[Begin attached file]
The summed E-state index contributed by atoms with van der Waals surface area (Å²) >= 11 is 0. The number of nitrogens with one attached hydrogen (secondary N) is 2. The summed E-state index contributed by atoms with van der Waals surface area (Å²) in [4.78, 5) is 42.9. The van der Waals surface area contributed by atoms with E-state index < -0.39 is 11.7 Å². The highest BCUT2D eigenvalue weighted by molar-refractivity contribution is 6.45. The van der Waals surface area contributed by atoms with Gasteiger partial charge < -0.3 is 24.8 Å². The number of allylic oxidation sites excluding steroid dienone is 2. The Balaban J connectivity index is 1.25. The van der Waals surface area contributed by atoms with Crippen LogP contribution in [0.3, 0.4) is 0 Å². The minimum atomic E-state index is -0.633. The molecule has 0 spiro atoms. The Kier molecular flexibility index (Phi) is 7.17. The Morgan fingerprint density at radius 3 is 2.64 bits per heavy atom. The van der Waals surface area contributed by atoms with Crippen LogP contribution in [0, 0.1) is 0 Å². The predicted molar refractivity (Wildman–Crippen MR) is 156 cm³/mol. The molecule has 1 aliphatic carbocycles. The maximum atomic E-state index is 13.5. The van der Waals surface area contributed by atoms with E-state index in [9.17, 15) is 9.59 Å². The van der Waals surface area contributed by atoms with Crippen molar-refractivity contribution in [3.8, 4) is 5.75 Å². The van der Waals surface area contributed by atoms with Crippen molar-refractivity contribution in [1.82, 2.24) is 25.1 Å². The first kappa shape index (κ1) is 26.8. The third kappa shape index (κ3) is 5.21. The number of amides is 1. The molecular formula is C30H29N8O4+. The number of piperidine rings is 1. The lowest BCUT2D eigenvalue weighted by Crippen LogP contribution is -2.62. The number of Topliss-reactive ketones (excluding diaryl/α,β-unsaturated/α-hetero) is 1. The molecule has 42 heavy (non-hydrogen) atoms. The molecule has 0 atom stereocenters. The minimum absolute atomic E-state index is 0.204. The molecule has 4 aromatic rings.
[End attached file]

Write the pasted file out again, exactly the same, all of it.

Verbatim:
The summed E-state index contributed by atoms with van der Waals surface area (Å²) >= 11 is 0. The number of nitrogens with one attached hydrogen (secondary N) is 2. The summed E-state index contributed by atoms with van der Waals surface area (Å²) in [4.78, 5) is 42.9. The van der Waals surface area contributed by atoms with E-state index < -0.39 is 11.7 Å². The highest BCUT2D eigenvalue weighted by molar-refractivity contribution is 6.45. The van der Waals surface area contributed by atoms with Gasteiger partial charge < -0.3 is 24.8 Å². The number of allylic oxidation sites excluding steroid dienone is 2. The Balaban J connectivity index is 1.25. The van der Waals surface area contributed by atoms with Crippen LogP contribution in [0.3, 0.4) is 0 Å². The minimum atomic E-state index is -0.633. The molecule has 0 spiro atoms. The Kier molecular flexibility index (Phi) is 7.17. The Morgan fingerprint density at radius 3 is 2.64 bits per heavy atom. The van der Waals surface area contributed by atoms with Crippen LogP contribution in [0, 0.1) is 0 Å². The predicted molar refractivity (Wildman–Crippen MR) is 156 cm³/mol. The molecule has 1 aliphatic carbocycles. The maximum atomic E-state index is 13.5. The van der Waals surface area contributed by atoms with E-state index in [9.17, 15) is 9.59 Å². The van der Waals surface area contributed by atoms with Crippen molar-refractivity contribution in [3.8, 4) is 5.75 Å². The van der Waals surface area contributed by atoms with Crippen molar-refractivity contribution in [1.82, 2.24) is 25.1 Å². The first kappa shape index (κ1) is 26.8. The third kappa shape index (κ3) is 5.21. The number of amides is 1. The molecular formula is C30H29N8O4+. The number of piperidine rings is 1. The lowest BCUT2D eigenvalue weighted by Crippen LogP contribution is -2.62. The number of Topliss-reactive ketones (excluding diaryl/α,β-unsaturated/α-hetero) is 1. The molecule has 42 heavy (non-hydrogen) atoms. The molecule has 0 atom stereocenters. The minimum absolute atomic E-state index is 0.204. The molecule has 4 aromatic rings.